Chung Fah: a larger than life visionary

Saturday, November 10, 2018

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A gifted coach, Mr Winston Chung Fah, who died Thursday at age 78 in the Miami, Florida, was also one of Jamaica's great football visionaries.

While others scoffed or found reasons it couldn't be done, Mr Chung Fah — consistently for many years prior to the actual achievement in 1997 — trumpeted the idea for all who would listen that Jamaica was perfectly capable of qualifying for the FIFA World Cup.

All it required, he used to say, was proper planning, determination and financial support. A colourful, larger-than-life, charismatic personality with seemingly limitless enthusiasm, optimism and ability to persuade others, Mr Chung Fah went even further. Jamaica, he argued, could actually win the World Cup.

Back in the 1980s, he would expounded — sometimes for hours at a time — on the potential of Jamaica's football, citing the example of two-time World Cup winners Uruguay.

In a 1989 interview with Football 90, published by JP Publications, Mr Chung Fah underlined his case: “Why don't we (Jamaica) believe we can win the World Cup? Look how small a country Uruguay is, yet they have done it. Didn't we produce Herb McKenley, George Headley and four world boxing champions?”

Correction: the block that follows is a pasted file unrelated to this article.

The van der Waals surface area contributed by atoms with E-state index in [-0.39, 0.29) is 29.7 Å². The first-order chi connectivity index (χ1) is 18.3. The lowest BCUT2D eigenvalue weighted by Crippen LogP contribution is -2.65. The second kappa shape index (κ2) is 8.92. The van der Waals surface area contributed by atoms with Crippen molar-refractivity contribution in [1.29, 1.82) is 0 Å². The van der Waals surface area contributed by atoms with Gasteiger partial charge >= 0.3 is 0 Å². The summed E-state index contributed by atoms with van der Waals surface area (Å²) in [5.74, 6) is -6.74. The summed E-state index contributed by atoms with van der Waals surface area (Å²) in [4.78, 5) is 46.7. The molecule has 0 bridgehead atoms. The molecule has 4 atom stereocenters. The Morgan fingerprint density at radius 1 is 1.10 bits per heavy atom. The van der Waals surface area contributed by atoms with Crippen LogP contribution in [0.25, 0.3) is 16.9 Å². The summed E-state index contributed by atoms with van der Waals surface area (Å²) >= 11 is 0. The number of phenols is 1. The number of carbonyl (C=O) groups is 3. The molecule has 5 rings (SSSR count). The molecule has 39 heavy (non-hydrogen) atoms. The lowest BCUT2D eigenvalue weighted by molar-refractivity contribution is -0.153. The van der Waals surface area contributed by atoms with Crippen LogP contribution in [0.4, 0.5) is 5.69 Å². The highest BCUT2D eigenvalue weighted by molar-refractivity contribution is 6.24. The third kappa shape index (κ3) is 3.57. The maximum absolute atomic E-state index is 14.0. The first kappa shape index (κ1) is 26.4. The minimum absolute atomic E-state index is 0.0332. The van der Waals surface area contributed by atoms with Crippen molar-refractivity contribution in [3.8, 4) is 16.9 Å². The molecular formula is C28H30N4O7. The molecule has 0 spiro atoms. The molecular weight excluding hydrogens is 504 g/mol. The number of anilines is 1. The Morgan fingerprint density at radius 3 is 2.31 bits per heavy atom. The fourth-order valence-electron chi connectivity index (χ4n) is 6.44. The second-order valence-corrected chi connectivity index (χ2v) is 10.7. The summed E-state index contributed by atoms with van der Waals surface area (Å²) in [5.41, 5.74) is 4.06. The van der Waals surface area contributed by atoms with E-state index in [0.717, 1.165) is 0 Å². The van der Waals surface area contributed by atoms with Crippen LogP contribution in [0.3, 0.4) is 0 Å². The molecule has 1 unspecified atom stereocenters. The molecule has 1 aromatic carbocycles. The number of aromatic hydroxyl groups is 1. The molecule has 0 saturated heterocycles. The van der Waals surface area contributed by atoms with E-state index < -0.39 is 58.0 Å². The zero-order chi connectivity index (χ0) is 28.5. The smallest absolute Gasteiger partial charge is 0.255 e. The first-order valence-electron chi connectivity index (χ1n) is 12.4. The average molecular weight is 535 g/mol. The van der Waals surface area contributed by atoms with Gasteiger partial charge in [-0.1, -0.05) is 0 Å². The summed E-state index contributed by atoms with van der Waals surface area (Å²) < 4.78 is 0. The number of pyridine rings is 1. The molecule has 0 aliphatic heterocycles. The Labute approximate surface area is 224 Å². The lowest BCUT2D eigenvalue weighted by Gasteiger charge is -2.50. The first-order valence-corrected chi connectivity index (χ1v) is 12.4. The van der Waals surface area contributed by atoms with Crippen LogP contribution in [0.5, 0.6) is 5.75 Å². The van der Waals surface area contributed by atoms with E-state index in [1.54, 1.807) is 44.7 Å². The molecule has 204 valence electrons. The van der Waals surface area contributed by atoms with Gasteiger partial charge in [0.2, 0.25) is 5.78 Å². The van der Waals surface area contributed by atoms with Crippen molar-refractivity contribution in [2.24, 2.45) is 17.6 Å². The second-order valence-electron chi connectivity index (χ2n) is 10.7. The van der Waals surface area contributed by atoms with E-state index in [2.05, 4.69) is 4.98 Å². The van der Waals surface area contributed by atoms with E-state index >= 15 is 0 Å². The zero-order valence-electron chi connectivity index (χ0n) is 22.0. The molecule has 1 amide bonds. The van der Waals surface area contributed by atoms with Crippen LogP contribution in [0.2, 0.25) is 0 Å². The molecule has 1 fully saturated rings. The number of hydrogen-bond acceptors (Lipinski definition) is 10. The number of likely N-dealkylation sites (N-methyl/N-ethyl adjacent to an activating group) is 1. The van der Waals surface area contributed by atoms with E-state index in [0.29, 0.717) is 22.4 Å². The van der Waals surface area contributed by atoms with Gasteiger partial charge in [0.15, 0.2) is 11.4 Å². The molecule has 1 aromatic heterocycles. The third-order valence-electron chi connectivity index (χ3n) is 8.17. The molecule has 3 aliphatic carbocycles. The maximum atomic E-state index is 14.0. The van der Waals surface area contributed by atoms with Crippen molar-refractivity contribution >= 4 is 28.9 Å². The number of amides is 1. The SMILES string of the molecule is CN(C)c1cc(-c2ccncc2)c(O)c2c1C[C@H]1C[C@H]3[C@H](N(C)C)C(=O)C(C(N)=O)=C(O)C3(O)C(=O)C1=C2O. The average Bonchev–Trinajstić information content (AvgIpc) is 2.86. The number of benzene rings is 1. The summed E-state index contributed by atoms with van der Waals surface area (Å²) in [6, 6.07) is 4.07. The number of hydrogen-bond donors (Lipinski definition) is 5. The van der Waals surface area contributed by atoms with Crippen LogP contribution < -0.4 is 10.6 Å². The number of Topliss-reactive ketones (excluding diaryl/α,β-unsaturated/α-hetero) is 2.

His vision undoubtedly helped to motivate the late Captain Horace Burrell, who led the way as president of the Jamaica Football Federation (JFF) for the Reggae Boyz to break the barrier and reach the 1998 World Cup in France.

It would have been disappointing for him that Jamaica's men's team have not repeated this feat since '98. However, it's pleasing that before Mr Chung Fah drew his final breath, the Reggae Girlz booked their ticket to next year's women's World Cup, also in France.

A goalkeeper in his youth, Mr Chung Fah dedicated his life to football. He is credited with the founding of now-defunct east Kingston-based Doncaster Rovers and he later co-founded Santos FC – a dominant force in the 60s, 70s and 80s, and still alive today.

Generous to a fault, Mr Chung Fah had a helping hand for young footballers and his restaurant in downtown Kingston became a haven for those in need of a meal.

As a schoolboy coach, Mr Chung Fah was outstanding in his execution of the 'beautiful game'. His Clarendon College side of the mid-to-late 1970s, which peaked in 1977, is routinely considered among the best-ever in the more than 100-year history of Jamaican schoolboy football. Utilising a fluid, short-passing, possession style, that schoolboy team captured the imagination of Jamaicans like no other since.

It was there, at the youth level, that Mr Chung Fah's capacity to inspire came most to the fore.

Note the words of Mr Dennis “Den Den” Hutchinson, a star on the 1977 side. “He (Mr Chung Fah) was more than a coach,” said Mr Hutchinson. “Sometimes 'Chungy' gave team talks and you got so emotional that you didn't know whether to laugh or cry…”

And in a 2017 interview, Mr Lenworth Hyde, popularly considered the most influential member of that 1977 team, recalled that “when Chung Fah finish talk to you, yu (feel) like you can lift up that car…”

In his later years, Mr Chung Fah used his football knowledge and philosophy to guide football overseas, most notably in the Cayman Islands and the United States. Football will miss him terribly.

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